A corkscrew landing (also spiral landing) is a method of landing an aircraft that is intended to minimize the risk of the aircraft being hit by anti-aircraft fire from the ground on its way to a destination airport. Instead of slow descent towards the airport, in a corkscrew landing the aircraft is positioned at high altitude above the airport, then descends rapidly in a spiral. The maneuver is typically performed by pilots of military aircraft to avoid surface-to-air missiles.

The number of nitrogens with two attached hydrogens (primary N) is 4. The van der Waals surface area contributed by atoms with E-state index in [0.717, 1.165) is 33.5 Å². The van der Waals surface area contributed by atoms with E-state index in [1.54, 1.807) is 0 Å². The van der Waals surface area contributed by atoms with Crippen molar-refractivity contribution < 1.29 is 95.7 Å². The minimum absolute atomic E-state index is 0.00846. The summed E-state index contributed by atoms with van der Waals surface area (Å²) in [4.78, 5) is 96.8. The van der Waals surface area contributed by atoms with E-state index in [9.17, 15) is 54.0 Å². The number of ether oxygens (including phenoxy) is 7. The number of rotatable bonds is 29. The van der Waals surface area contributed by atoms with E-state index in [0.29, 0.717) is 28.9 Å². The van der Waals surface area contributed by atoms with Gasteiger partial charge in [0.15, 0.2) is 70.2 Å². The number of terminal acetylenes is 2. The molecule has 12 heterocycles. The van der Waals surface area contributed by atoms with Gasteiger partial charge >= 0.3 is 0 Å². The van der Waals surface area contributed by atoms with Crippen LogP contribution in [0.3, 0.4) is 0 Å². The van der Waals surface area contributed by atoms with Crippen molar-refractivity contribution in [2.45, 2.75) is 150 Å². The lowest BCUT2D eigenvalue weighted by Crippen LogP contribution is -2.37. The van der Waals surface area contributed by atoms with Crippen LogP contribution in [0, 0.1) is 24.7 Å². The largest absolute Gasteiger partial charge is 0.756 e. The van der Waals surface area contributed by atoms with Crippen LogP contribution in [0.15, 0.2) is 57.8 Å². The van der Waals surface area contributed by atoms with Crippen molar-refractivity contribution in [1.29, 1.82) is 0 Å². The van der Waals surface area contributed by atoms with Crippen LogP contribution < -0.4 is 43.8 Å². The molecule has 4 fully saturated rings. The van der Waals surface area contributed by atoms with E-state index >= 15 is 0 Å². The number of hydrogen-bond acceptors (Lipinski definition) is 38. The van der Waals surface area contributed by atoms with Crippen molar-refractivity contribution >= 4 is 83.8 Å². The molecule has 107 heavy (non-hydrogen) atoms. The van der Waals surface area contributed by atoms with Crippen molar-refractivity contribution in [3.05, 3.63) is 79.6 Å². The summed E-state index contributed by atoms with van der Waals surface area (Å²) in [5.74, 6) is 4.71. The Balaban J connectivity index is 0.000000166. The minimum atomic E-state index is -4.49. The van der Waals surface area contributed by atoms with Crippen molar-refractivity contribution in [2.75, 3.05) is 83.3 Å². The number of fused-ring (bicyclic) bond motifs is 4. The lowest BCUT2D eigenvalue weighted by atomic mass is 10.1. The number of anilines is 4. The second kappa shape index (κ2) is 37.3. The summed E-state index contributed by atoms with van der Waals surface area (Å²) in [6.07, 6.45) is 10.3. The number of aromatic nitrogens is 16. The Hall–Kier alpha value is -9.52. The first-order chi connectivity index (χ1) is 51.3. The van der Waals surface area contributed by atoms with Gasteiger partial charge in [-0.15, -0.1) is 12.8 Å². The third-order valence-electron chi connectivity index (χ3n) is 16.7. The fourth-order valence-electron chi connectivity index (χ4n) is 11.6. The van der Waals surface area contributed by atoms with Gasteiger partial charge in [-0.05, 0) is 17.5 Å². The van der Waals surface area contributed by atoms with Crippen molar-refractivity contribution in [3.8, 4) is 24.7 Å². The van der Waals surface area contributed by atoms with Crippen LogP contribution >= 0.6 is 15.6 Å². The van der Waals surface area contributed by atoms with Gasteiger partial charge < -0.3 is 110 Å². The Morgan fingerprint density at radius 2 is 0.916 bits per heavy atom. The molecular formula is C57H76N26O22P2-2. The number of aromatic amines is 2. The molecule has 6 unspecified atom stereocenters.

It has also become the standard method of landing by airlines flying into Baghdad International Airport after a DHL cargo aircraft was struck and nearly destroyed by a surface-to-air missile during takeoff in November 2003.
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- Torchia, Christopher (July 14, 2008). "A gentle descent to Baghdad's airport". USA Today. Retrieved 25 November 2012.
- Margaret Warner (August 17, 2010). "Security in Baghdad a Deadly Serious Business". PBS NewsHour. PBS. Retrieved 25 November 2012.
- Wright, Tony (24 November 2012). "In praise of flying beasts of burden". The Age. Fairfax Media. Retrieved 25 November 2012.
- Duffin, Allan T. (November 2006). "Landing in Baghdad". Air & Space magazine. Smithsonian Institution. Retrieved 23 December 2012.
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